9. Edward.
    August 12, 2016

    The London Stock Exchange Group seems to be a highly acquisitive company, at no point was I ever convinced by their [LSEG] arguments for a prospective merger with the Deutshe Bourse.

    Now and thank heavens that, we are leaving the Brussels federal project the reasons for a merger if any could be unearthed are fast fading away.

    Let them do as they require in Frankfurt, even as €eurozone-land its self inflicted sclerosis of protectionism, over regulation and petty bureaucracy, the € too high for some but too low for others, with economic inertia, off shoring, stagnation, production imbalances and inefficiencies set at its heart, the German economy is still robust [I wonder why?].

    However, the more autonomy the London Stock Exchange can exercise is, should be, primarily to be outward looking to the world not narrowly more focused on the EU and thus to, concentrating on the overall benefit of UK stock market, trading and investments.

  10. The Prangwizard
    August 12, 2016

    It is certainly time that policy about ownership and attitudes were changed. Most of us believe I think that the City’s and others keeness to get money at all costs from wherever it could be got has been wrong. The takeover of the Stock Exchange is against our national interest and I believe it must be blocked. It does matter who owns certain assets.

    Reversal of attitudes is urgent but great damage has been done and it will be a long way back.

    Hinkley Point is anther deal which must be called off.

  11. Denis Cooper
    August 12, 2016

    Would I be correct in thinking that the lack of adequate guaranteed protection for the City was another defect of the Maastricht Treaty which permitted the EU to start issuing its own currency? Of course if we had joined the euro as the government intended then the euro clearing problem would not have arisen, at least not in the same form.

    However even the FT seems to think that the practical difficulties are too great for the ECB policy to succeed; and we know there are some extremely ingenious people in the City, indeed they are sometimes too clever by half for our good if not theirs:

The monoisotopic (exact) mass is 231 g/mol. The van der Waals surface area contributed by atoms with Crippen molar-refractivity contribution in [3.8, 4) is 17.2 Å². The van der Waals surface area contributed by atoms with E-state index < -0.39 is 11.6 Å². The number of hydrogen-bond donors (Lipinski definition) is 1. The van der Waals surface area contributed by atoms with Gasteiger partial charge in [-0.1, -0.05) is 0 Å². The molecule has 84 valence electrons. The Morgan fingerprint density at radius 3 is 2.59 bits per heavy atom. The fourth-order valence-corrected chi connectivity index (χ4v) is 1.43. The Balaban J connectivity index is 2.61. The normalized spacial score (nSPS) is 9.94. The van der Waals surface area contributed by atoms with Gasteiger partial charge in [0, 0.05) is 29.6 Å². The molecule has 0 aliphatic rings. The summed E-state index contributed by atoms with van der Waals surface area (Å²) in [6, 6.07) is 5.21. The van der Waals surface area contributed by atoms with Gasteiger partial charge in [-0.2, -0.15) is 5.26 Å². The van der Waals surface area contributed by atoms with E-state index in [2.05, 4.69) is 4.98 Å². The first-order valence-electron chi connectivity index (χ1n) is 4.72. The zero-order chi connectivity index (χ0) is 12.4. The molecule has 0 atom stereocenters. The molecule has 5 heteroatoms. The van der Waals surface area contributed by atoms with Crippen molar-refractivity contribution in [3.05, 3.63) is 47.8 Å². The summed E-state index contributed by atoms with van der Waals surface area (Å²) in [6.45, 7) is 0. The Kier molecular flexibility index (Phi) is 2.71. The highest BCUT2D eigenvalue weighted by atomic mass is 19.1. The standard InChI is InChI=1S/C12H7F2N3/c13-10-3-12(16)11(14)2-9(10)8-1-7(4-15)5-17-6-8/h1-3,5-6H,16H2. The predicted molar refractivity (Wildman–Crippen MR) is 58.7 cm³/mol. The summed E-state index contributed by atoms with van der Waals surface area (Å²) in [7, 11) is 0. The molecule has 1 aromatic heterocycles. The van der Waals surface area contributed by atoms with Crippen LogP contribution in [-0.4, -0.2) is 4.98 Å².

“Why the EU’s euro clearing Brexit threat may never happen”

    1. Richard1
      August 12, 2016

      The government at the time of Maastricht did not intend the UK to join the euro – they made the euro a specific opt-out (thankfully)

      1. Denis Cooper
        August 12, 2016

        The Major government was forced to get a euro opt-out because there were too many rebel Tory MPs to be ignored.

        At no time did it rule out the UK joining the euro, it was always a case of “wait and see” and “keep our options open”.

        And it agreed that as the EU enlarged the eurozone would also expand, with a time delay, so minoritising the UK .

        1. Richard1
          August 12, 2016

          Major deserves more credit than he gets for skilfully negotiating the UK out of the euro and the social chapter at Maastricht. Opposition to the euro pre-mid 2000s was much more muted than now. (The eurosceptic William Hague fought the 2001 election on a platform of not joining the euro ‘during the next parliament’ (so joining in eg 2006 could have been ok), supported by the large majority of Conservative MPs.)

          Labour foolishly gave up Majors social chapter opt out (and came close to foisting the euro on us), just like they gave up much of Thatchers Fontainebleau rebate.

          There is a fine record of Conservative PMs getting a good result from European negotiations (albeit often being undone by subsequent Labour governments). Let’s hope Mrs May follows in that successful tradition and that Labour under Corbyn or Corbyn-lite/smarmy is in no position to get elected.

          Reply We had a veto over Maastricht so he should have said No to the whole thing as I advised at the time

          1. Richard1
            August 12, 2016